8 & 9 April 2021. Bruce Mason Theatre, Takapuna, Auckland
Auckland Arts Festival
reviewed by Jennifer Shennan
This long-awaited premiere season of a new contemporary ballet company, BalletCollective Aotearoa, was nothing short of a triumph. Come the curtain-call, many in the sizeable audience were on their feet to salute the choreographers and composers, the dancers, musicians and designers, the courage and commitment—the whole fresh resilient New Zealand-ness of it all. Many are in the team but artistic director and producer, Turid Revfeim, is responsible, and deserves acclaim.
Revfeim has led her stalwart little troupe of dancers in and out, around and back through the Covid-induced challenges and shadows of these past many months. They must have walked close to the edge more than once, as funding began then disappeared (the Minister of Arts might ask questions about that), lockdowns descended (‘Just do the right thing and stay home’), schedules postponed (‘Well, let’s just re-schedule then’), flights and accommodation booked then cancelled (‘OK, let’s just re-book then’), ‘Let’s just abandon the project since there’s no budget and it’s so hard to keep going?’ (‘Never, never, never. We will dance’). ‘Intrepid’ and ‘indomitable’ are the adjectives they have earned.
There were shades of 1953 and the pioneering endeavours of Edmund Hillary, or perhaps I mean Poul Gnatt, as the performance got under way. The intensely passionate and utterly stunning musicians of New Zealand Trio were right there, just off-centre, upstage left, for the whole performance. By that staging, the three separate choreographies on the program merged as a trefoil of faith, a shamrock of hope, a clover of charity. I wouldn’t have missed it for the world. J. S. Bach walked 400 miles to hear a concert. I only had to sit on a plane for one hour.
There is an impressive interview with Turid Revfeim on RNZ Nine to Noon, 9 April, (the podcast on RNZ website is well worth listening to), which sets the background and context of this courageous ballet initiative. If you think this is a rave review of the performance and of the entire enterprise, you are right.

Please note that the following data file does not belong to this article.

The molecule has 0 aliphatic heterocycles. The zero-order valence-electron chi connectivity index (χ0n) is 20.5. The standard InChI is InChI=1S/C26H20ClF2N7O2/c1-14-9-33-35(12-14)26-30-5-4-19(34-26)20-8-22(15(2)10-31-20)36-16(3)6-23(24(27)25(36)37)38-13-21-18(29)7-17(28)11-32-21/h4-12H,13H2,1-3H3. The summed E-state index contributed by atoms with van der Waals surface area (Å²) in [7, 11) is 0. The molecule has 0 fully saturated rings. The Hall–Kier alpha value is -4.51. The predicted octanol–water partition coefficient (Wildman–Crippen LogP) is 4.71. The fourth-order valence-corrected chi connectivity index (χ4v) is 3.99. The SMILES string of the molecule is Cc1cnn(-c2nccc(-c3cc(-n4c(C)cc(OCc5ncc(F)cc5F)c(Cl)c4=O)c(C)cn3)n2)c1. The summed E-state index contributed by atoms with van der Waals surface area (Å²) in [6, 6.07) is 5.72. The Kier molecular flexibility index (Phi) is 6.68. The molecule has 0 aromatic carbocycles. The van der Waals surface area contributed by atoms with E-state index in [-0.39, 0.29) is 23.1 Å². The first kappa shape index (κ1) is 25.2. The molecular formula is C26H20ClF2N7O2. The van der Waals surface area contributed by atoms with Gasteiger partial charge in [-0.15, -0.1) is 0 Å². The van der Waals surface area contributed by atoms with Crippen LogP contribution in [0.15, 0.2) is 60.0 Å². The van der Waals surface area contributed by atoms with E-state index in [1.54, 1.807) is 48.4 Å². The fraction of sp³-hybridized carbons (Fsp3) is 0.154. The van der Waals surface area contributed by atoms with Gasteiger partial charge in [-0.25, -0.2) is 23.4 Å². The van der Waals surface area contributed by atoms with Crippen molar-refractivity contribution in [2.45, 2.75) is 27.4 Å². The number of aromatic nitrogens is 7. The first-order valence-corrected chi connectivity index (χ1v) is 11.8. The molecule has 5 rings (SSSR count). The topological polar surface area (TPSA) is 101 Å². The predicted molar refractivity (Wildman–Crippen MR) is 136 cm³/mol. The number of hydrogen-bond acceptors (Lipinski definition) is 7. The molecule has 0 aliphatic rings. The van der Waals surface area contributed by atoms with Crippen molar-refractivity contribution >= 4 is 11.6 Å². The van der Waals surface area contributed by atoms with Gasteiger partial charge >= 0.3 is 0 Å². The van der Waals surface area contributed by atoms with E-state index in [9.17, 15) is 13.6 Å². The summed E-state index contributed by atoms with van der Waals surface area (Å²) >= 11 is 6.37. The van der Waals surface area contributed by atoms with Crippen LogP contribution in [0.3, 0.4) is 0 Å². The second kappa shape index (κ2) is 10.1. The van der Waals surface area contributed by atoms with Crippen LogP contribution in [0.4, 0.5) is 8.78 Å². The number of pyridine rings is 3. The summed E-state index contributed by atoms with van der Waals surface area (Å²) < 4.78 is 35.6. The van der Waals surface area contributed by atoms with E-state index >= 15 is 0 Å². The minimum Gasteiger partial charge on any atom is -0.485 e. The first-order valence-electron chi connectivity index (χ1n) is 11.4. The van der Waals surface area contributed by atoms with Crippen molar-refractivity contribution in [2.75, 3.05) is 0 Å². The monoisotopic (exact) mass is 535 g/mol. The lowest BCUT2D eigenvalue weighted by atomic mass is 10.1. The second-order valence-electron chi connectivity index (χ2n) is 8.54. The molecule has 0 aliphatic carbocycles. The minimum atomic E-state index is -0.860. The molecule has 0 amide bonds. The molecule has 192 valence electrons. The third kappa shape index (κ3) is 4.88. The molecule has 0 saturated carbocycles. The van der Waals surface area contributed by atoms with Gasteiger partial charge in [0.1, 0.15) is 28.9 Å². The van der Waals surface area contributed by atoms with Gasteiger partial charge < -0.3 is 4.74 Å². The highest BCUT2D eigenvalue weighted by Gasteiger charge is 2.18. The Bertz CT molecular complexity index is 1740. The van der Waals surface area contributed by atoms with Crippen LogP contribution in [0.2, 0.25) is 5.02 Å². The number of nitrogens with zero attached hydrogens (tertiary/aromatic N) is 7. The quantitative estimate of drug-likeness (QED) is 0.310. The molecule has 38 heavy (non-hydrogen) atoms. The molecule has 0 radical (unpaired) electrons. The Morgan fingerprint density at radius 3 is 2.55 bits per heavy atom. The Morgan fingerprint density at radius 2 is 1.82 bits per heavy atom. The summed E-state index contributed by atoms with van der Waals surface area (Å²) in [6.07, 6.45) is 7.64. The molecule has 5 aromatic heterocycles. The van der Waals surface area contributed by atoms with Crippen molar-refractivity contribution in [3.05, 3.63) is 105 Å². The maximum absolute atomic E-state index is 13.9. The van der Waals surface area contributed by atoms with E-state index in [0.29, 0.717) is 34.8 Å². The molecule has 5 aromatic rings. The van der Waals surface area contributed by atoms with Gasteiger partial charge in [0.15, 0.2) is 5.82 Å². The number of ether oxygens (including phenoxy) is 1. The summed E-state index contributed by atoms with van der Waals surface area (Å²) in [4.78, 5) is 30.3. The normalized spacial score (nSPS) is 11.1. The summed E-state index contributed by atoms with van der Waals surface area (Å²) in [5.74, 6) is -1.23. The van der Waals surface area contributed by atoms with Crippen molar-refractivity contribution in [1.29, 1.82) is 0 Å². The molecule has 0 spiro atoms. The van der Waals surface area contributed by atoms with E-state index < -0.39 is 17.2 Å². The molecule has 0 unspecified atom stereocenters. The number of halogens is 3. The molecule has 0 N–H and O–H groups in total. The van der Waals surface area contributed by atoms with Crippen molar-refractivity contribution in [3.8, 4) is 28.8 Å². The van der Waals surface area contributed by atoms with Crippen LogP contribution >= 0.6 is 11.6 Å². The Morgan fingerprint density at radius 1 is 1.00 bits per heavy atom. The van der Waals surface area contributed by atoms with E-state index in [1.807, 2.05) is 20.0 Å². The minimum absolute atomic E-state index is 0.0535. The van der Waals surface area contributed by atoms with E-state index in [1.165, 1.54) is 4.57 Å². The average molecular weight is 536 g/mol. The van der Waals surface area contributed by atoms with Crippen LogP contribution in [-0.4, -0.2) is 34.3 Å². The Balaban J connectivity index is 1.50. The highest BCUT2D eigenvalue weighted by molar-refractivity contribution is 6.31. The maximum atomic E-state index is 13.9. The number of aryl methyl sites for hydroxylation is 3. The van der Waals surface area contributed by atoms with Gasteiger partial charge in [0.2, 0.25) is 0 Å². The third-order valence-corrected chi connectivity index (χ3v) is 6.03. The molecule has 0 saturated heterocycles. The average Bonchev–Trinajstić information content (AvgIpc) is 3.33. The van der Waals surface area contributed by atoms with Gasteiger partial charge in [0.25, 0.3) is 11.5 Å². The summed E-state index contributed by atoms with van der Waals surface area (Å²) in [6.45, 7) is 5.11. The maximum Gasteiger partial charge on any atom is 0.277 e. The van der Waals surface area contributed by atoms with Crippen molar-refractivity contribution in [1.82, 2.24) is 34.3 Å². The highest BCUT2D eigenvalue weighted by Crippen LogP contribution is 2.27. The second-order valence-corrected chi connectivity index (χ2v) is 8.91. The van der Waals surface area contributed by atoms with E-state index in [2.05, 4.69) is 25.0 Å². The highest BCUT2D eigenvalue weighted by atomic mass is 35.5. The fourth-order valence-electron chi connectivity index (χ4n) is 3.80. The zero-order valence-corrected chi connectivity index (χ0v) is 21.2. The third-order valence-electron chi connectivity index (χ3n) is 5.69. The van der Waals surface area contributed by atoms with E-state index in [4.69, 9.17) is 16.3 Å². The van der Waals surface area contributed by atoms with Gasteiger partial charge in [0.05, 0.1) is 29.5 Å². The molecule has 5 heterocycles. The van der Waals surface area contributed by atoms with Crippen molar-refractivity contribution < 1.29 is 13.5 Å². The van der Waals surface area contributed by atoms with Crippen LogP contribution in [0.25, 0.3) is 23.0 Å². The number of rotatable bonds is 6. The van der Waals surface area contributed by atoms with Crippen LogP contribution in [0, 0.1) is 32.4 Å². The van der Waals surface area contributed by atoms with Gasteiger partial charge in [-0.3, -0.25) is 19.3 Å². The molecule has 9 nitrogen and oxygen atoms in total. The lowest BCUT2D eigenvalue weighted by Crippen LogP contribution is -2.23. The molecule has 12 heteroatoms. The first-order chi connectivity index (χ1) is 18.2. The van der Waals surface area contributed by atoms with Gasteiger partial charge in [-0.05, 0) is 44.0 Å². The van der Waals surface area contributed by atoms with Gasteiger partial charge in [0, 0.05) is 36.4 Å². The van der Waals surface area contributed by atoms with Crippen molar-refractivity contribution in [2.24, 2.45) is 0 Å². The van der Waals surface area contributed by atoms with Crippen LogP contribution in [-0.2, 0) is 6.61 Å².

The opening work—Last Time We Spoke—by Sarah Knox, to composition by Rhian Sheehan, was an abstract yet poetic treatment of themes of how to be alone together. The cast of six dancers in fluid pairings across several sections of the work found connection in the lyrical music to make friends with consolation and memory. Tabitha Dombroski and William Fitzgerald were striking among the cast of six dancers.
Helix, the second work by Cameron Macmillan, one of New Zealand’s ex-pat choreographers whose work we all want to see more of, borrowed its title from the music, Helix, composed by John Psathas, leading New Zealand composer. It was preceded by an excerpt from Island Songs, a different composition by Psathas, a staggeringly virtuosic challenge to musicians who rose to every thrilling, throbbing quaver of its melodic percussion.
In Helix, the drama continued as Macmillan traced a journey, not exactly narrative but with suggestions of story nonetheless—a woman, a man, and shades of relationships between them. Some woman. This was the phenomenal Abigail Boyle who is quite simply the leading ballet dancer in the country, no contest. Just standing still she is dancing, such is her sense of line and presence, but when she moves, o my. Her investment in the role as she journeyed round the corners of the stage carrying her chair, and through the centre of the stage as she contained emotion in her every movement, was a deeply anchored yet airborne performance. Boyle is a national treasure of dance in New Zealand and we are overjoyed to see her performing still at the peak of her powers. William Fitzgerald partnered her with a strong and sensitive quality that reminded us of his dancing which has also been much missed here of late. Tabitha Dombrowski and Medhi Angot were powerful among the committed cast of eight performers.
The third work, Subtle Dances, choreographed by Loughlan Prior, composed by Claire Cowan, takes its title from the music, which in turn becomes the title for the triple-bill as well. Prior and Cowan are a pairing of major talents. The work explores and explodes with themes of gender blurring—swirls of hot tango as the boys and girls and boys come out to play. It is saucy, spicy, dark and compelling. Complex courtships, allusion alternating with illusion, remind us of nature’s best dancers. It invites searing performances from all the cast, and confirms this BalletCollective Aotearea as a troupe of striking dance talent, in fabulous collaboration with the phenomenal musicians of the New Zealand Trio.
As soon as the box office opens for their next season we will be in the queue, however many hundred miles of travel that might mean. Here is a link to the RNZ podcast featuring Turid Revfeim.
Jennifer Shennan, 10 April 2021
Featured image: Scene from Loughlan Prior’s Subtle Dances. BalletCollective Aoteraoa, 2021. Photo: © John McDermott
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Read another review of Subtle Dances by Ian Lochhead on the New Zealand site Theatre Review.